7 Big Brands That Are Struggling

PHOTO: In this file photo, the first Quiznos is pictured in Denver, Colo. on Aug. 19, 2011.
Kathryn Scott Osler/Getty Images

Quiznos and Sbarro, beloved darlings of fast-casual diners, both confirmed this week they have filed for bankruptcy protection.

Here are seven companies that are either closing locations or are struggling financially.

PHOTO: In this file photo, the first Quiznos is pictured in Denver, Colo. on Aug. 19, 2011.
Kathryn Scott Osler/Getty Images
Quiznos

Quiznos, based in Denver, has filed for bankruptcy, after reports two weeks ago that the company was considering a Chapter 11 filing.

The sandwich chain says it hopes to reduce its debt by over $400 million.

Read More: Quiznos Files for Chapter 11 Bankruptcy Protection

The chain has closed thousands of Quiznos franchisee locations in the last few years. It has about 2,100 locations. That's compared to Subway's 41,391 restaurants in 104 countries, according to Subway's website.

PHOTO: In this file photo, a Sbarro restaurant is pictured on April 4, 2011 in Chicago, Ill.
Scott Olson/Getty Images
Sbarro

On Monday, Sbarro LLC, the pizza fast-food chain, filed for bankruptcy protection for the second time in three years.

Read More: Sbarro Files for Bankruptcy Protection Again

Last month, the chain said it was closing 155 of its 400 restaurants in North America to cut costs.

PHOTO: In this file photo, a Barnes & Noble is pictured on Sept. 27, 2011 in New York City.
Steve Mack/Getty Images
Barnes and Noble

Other book stores would shudder at news of a Barnes and Noble store opening nearby during the chain's 1990s heyday. Eventually, competitors such as Borders fell to the wayside - but Barnes and Noble has had its struggles, as well, despite remaining on top.

The Motley Fool has reported that the company may have over-invested in its Nook e-books but failed to compete effectively with Amazon's Kindle when the mega online retailer introduced its own tablets.

Barnes and Noble made a $63 million profit last quarter after reporting a loss previously, so things appear to be improving at the book chain.

The company still has a sizable number of stores: 700, in all 50 states, according to the company website.

PHOTO: In this file photo, a Blackberry cell phone is pictured on Nov. 4, 2013 in Miami, Fla.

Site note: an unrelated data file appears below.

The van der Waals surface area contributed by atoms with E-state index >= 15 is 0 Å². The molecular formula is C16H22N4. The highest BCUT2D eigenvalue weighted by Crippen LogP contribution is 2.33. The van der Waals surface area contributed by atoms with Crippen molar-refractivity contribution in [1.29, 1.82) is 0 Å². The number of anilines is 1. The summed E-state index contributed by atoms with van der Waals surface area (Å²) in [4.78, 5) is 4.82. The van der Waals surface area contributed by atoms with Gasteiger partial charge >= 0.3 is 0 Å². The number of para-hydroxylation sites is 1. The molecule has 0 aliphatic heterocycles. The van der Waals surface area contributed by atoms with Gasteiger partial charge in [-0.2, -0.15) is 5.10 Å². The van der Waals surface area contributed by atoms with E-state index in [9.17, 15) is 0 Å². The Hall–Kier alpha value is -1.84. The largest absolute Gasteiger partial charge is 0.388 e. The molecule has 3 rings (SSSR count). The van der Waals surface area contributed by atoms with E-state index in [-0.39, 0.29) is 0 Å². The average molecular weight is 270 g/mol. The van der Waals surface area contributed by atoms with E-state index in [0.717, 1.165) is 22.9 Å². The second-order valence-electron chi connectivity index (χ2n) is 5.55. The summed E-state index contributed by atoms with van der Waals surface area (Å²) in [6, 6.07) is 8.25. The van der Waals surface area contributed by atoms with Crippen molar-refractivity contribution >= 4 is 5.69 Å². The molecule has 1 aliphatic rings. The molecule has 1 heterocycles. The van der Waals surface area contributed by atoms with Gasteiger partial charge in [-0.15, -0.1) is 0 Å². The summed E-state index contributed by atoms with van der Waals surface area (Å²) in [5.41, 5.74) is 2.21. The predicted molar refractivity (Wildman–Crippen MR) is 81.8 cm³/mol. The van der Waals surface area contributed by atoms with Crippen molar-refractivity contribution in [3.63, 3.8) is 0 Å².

Joe Raedle/Getty Images
Blackberry

Back in December, Blackberry announced that it lost $4.4 billion in its third quarter, and bruising competition drove restructuring at the company.

This week, the company sold its U.S. headquarters in Irving, Texas, to Brookfield Property Group for an undisclosed sum.

Though it no longer may be the corporate smartphone maker of choice, the Canadian company could be experiencing a turnaround under CEO John Chen since November, as Blackberry stock has risen more than 50 percent.

Chen said he hopes to focus on Blackberry's devices, server business and Blackberry Messenger, its chat service.

PHOTO: In this file photo, a Staples office supply store is pictured on Aug. 15, 2006 in Novato, Calif.
Justin Sullivan/Getty Images
Staples

On March 6, Staples announced it would close 225 stores of its 1,846 locations in North America. As part of the announcement, the company said almost half of its sales are made online. The company may save about $500 million in its cost-cutting efforts.

Read More: Staples to Close 225 Stores as Sales Move Online

The company, based in Framingham, Mass., began in 1985.

PHOTO: In this file photo, people walk by a RadioShack store on March 4, 2014 in San Francisco, Calif.
Justin Sullivan/Getty Images
RadioShack

Earlier this month, RadioShack announced it was closing 1,100 stores, leaving the company with 4,000 locations. RadioShack reported a quarterly loss of $191.4 million for the three months that ended Dec. 31. The company has revamped its image from a place to buy electronics to a wireless provider.

Read More: RadioShack Closing One-Fifth of Its Stores as Troubles Grow

"Our fourth quarter financial results were driven by a holiday season characterized by lower store traffic, intense promotional activity particularly in consumer electronics, a very soft mobility marketplace and a few operational issues," said CEO Joseph C. Magnacca in a statement.

PHOTO: In this file photo, a Sears store located at the Eaton Centre is pictured on its last day of operations on Feb. 23, 2014 in Toronto, Canada.
Carlos Osorio/Getty Images
Sears

After closing hundreds of stores over the last few years, Sears Holdings Corp., which owns its namesake Sears department stores and Kmart, reported a $358 million loss in its fourth quarter, the company said in February.

CEO Eddie Lampert called the holiday season "tough to terrible," the Associated Press reported.

Read More: Sears 4Q Loss Narrows as It Lowers Expenses

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